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PRISONERS, LOVERS & SPIES

THE STORY OF INVISIBLE INK FROM HERODOTUS TO AL-QAEDA

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From parlor trick to weapon of war, invisible ink and other means of hidden writing emerge as one of mankind’s more intriguing inventions in this lively history.Georgia Tech history professor Macrakis (Seduced by Secrets, 2008) surveys 2,000 years of secret messages penned with an improbable variety of substances and methods: lemon juice, various bodily fluids and other liquids that dry invisibly on the page but turn brown when exposed to heat. Gall-nut extract, for instance, a traditional ink used by George Washington’s agents, turns black when brushed with iron sulfate, and cobalt solutions painted on fire screens blossom into brilliant green foliage when warmed. Some modern inks require four different chemical treatments to develop; an invisible ink invented by Linus Pauling shows up only when treated with a specific antibody. Aside from chemical compounds, microdots can cram pages of documents into a tiny spot the size of the period at the end of this sentence, and digital encoding techniques allow messages to be inserted into Internet porn. Macrakis offers lucid explanations of the chemistry and optics underlying the seemingly magical properties of invisible inks, and she even appends recipes that guide readers in making some of the simpler varieties. The heart of her book, though, is the cat-and-mouse game between spies who conceal their reports in plain sight and counterintelligence officials trying to intercept and detect them, a saga she follows from the subterfuges of Mary Queen of Scots to dueling Cold War intelligence agencies. Her chronicle luxuriates in colorful characters—Jesuits plotting to escape from the Tower of London, James Bond–ian playboy-spies and Mata Hari–like femmes fatales—and intricate cloak-and-dagger featuring inks secreted in fake molars and infused into garments. It’s also a story of government surveillance at a level that would make Edward Snowden cringe: During the world wars, Britain and the U.S. opened millions of letters and tested them for invisible messages. Macrakis unearths a wealth of information, including secret documents she mined from East Germany’s Stasi archives, weaving it together with engaging prose that illuminates a seldom-seen aspect of espionage.An engrossing study of unseen writing and the picaresque misadventures of those who employ it.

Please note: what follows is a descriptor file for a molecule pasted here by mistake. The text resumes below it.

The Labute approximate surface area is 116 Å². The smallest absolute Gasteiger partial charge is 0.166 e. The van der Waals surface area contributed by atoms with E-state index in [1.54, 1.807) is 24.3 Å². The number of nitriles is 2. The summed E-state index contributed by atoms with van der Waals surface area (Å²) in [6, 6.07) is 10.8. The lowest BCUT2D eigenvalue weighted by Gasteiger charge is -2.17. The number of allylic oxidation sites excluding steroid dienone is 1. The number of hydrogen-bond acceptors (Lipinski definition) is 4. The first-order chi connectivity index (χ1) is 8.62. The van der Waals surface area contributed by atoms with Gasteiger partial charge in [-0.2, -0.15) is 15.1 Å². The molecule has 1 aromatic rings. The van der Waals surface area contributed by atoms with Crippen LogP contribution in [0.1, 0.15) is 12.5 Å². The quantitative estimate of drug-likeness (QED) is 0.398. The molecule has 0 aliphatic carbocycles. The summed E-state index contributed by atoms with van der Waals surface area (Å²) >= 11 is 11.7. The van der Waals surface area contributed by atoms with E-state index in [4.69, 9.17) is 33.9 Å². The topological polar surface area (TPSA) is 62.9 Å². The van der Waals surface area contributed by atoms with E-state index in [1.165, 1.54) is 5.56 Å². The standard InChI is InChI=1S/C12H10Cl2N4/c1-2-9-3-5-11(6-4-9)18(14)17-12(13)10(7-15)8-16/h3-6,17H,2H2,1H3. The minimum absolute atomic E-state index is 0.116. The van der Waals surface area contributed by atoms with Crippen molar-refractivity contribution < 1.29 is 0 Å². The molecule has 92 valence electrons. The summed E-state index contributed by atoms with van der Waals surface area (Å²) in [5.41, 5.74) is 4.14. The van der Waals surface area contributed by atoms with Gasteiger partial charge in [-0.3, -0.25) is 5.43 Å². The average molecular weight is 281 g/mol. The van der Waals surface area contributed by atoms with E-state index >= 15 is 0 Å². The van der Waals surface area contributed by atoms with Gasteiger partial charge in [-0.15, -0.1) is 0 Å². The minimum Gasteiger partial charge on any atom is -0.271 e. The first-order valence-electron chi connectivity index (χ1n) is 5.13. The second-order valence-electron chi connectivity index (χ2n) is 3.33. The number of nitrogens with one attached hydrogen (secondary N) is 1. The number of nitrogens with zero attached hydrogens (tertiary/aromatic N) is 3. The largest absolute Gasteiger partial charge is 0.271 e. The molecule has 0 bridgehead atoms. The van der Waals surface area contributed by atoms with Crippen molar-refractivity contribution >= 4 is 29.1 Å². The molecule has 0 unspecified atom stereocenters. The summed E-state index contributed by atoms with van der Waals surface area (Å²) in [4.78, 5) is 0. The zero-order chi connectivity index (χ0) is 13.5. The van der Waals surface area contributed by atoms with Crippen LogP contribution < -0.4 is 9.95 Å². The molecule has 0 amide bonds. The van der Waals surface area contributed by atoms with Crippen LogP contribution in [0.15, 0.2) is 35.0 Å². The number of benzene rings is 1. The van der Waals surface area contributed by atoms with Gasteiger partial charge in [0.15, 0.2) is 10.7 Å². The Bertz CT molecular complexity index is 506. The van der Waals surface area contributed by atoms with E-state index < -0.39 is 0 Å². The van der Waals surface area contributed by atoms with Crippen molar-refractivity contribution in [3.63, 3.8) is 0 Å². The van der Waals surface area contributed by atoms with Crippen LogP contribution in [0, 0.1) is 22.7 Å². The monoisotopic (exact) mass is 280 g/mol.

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Pub Date: March 25, 2014

ISBN: 978-0300179255

Page Count: 392

Publisher: Yale Univ.

Review Posted Online: July 2, 2014

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KILLERS OF THE FLOWER MOON

THE OSAGE MURDERS AND THE BIRTH OF THE FBI

Dogged original research and superb narrative skills come together in this gripping account of pitiless evil.

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Greed, depravity, and serial murder in 1920s Oklahoma.